20 Election Reforms SC Needs Now

September 3, 2021

Palmetto Promise Team

Here’s what you need to know about voting integrity in the Palmetto State.

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Secure, honest elections are the bedrock of democracy. In a republic, citizens simply must have 100% confidence that the one who takes the oath of office is the one who actually won the election!

Events over the last several election cycles have shaken confidence in the integrity of our elections in America to be sure. But in South Carolina, thanks to strong state laws and aggressive legal initiatives taken to defend them (one of which was fought—and won—before the U.S. Supreme Court) we have preempted many problems and largely avoided debacles like those experienced by our neighbors in Georgia and elsewhere.

But we can’t afford to rest on our laurels here in the Palmetto State: potential future fraud and federal threats like the “For the People Act” loom.

That’s why Palmetto Promise Institute is launching our Election Integrity Project.

For this essential effort, we have reviewed proposals from top national election lawyers, constitutional scholars, and many other states to develop a list of what we consider the Top 20 most urgent and common-sense changes needed to our existing statutes. A number of these fixes have already been filed in the South Carolina General Assembly, but no existing legislation contains them all.

As you will see on this handy graphic, we have divided our template into four separate categories: Absentee Ballot Security, Voter Roll Integrity, Polling Place Standards, and Legal & Other Statutory Reforms.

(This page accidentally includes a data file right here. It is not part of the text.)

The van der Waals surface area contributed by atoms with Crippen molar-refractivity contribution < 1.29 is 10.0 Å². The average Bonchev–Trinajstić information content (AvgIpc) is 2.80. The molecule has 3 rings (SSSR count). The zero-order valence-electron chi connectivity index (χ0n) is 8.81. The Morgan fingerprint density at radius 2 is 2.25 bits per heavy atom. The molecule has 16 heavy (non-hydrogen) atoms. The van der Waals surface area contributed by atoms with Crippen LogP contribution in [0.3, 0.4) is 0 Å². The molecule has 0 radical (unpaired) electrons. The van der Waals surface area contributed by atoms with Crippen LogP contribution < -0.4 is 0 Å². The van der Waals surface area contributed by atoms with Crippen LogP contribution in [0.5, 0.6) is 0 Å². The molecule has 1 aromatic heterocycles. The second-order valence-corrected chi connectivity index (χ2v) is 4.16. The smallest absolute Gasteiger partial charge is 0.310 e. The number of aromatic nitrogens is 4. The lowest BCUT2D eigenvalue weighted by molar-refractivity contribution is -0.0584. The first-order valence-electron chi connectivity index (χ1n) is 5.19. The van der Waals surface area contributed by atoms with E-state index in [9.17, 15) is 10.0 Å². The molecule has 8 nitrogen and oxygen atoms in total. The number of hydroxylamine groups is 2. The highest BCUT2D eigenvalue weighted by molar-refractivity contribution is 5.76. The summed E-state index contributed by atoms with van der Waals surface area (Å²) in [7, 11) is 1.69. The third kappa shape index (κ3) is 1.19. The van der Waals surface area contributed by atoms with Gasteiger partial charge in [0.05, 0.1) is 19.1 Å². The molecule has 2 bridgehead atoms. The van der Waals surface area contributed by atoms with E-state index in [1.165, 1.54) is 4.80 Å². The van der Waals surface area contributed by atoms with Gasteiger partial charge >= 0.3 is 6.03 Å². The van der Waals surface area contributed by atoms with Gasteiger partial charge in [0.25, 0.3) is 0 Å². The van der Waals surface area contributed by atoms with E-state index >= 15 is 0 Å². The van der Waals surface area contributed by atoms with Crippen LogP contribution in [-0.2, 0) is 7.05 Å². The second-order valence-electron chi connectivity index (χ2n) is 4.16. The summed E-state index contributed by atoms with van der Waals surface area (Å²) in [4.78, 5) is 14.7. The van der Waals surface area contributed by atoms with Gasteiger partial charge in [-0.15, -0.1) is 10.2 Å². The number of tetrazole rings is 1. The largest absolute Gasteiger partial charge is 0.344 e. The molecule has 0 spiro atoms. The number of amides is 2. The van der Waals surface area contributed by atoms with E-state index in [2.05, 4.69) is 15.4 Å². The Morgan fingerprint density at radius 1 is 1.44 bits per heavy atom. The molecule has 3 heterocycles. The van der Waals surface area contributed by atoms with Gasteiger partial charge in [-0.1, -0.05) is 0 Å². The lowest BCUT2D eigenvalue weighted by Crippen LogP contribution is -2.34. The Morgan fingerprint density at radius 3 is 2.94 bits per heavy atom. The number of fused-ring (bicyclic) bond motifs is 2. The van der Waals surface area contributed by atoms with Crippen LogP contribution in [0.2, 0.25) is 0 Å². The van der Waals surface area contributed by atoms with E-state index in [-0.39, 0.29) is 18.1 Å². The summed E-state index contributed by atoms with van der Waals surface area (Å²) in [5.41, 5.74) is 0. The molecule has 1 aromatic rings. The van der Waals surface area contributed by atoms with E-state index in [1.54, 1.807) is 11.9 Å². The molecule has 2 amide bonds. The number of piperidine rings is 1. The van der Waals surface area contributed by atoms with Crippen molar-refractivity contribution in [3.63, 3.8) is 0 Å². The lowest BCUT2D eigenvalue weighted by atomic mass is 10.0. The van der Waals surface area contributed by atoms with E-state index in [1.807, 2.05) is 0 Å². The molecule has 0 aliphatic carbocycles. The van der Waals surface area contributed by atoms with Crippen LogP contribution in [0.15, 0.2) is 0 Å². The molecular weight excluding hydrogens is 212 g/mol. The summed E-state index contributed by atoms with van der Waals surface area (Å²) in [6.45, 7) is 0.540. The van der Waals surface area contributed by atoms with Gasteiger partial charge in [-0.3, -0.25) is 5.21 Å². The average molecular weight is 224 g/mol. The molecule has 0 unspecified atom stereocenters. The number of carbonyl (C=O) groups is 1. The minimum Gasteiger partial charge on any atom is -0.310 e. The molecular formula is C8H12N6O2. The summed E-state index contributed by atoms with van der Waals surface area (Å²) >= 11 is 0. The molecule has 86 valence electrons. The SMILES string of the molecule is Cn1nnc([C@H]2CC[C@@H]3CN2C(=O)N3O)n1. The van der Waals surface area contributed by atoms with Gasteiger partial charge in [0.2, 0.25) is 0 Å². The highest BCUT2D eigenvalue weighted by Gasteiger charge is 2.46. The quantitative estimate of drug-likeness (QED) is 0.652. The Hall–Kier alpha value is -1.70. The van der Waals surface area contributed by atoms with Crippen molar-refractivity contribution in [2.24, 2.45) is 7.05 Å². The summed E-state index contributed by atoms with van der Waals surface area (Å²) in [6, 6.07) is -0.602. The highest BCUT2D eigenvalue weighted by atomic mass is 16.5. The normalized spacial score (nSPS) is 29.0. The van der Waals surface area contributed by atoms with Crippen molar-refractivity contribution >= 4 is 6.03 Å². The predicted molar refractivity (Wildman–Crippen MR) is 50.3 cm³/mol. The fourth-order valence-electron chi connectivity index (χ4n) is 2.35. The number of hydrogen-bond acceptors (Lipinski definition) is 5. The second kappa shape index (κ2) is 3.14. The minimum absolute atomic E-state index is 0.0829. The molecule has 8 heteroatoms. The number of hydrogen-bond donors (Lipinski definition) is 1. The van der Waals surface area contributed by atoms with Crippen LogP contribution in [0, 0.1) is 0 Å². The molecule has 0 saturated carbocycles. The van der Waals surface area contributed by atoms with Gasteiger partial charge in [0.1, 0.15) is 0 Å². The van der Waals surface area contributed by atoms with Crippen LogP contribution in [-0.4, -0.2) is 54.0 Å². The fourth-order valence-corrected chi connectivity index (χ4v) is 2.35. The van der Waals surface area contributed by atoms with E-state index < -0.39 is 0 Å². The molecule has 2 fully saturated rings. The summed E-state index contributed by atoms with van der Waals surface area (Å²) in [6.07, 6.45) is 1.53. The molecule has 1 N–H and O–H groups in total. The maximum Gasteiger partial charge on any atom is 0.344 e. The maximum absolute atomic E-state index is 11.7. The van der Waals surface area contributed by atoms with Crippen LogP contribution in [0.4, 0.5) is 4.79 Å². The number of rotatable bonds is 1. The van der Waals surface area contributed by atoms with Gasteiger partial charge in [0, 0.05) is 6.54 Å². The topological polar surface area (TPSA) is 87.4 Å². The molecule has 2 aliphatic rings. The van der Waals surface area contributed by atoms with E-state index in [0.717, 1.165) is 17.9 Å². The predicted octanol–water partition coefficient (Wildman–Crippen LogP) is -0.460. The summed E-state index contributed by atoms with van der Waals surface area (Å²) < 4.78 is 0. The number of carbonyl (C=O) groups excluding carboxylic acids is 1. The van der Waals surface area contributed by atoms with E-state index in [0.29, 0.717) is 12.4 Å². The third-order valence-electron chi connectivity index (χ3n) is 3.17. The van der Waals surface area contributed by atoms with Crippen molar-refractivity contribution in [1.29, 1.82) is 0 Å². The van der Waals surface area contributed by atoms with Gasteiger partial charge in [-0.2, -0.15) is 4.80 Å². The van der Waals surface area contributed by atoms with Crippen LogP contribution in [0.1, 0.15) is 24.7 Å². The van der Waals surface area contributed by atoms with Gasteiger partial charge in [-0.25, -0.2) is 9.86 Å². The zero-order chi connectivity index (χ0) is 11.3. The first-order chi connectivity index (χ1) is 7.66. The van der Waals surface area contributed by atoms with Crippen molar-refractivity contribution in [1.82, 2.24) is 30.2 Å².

At twenty reforms, our list is not exhaustive, and there are certainly other upgrades that have merit. But with these essential pillars in place, the Palmetto State can boast the most free and fair elections in America.

View all 20 recommendations in a printable version here, or read below.

     Absentee Ballot Security

  1. Require a voter’s DOB and last 4 digits of their SSN on absentee ballot applications and use this information along with signatures on file to verify voter’s identity before a ballot is sent.
    Example(s): ID HB290, FL SB90 sect. 24 
  2. Strengthen witness ID requirements (require name, address, and phone number and verify witness’ identity and signature).
  3. Crack down on ballot harvesting by limiting how many absentee ballots a single person may witness and who may deliver an absentee ballot to an election office.
    Example(s): KS HB2183 sect. 2
  4. Allow in-person no-excuse absentee voting up to 14 days prior to an election and expand the number of in-person absentee voting locations. Narrow reasons for mail-in absentee voting and ban absentee ballot drop boxes.
    Example(s): SC H.4150, H.3372
  5. Invest in technology required to barcode and track all absentee ballot envelopes and develop a companion online dashboard to allow for real-time public reporting of requests, transmittal, and receipt of absentee ballots.
    Example(s): TX HB1382, UT HB70, IA SF568 sect. 42
  6. Allow absentee ballot identity verification to begin at 8:30 AM the day before the election and tabulation to start at 7:00 AM on Election Day.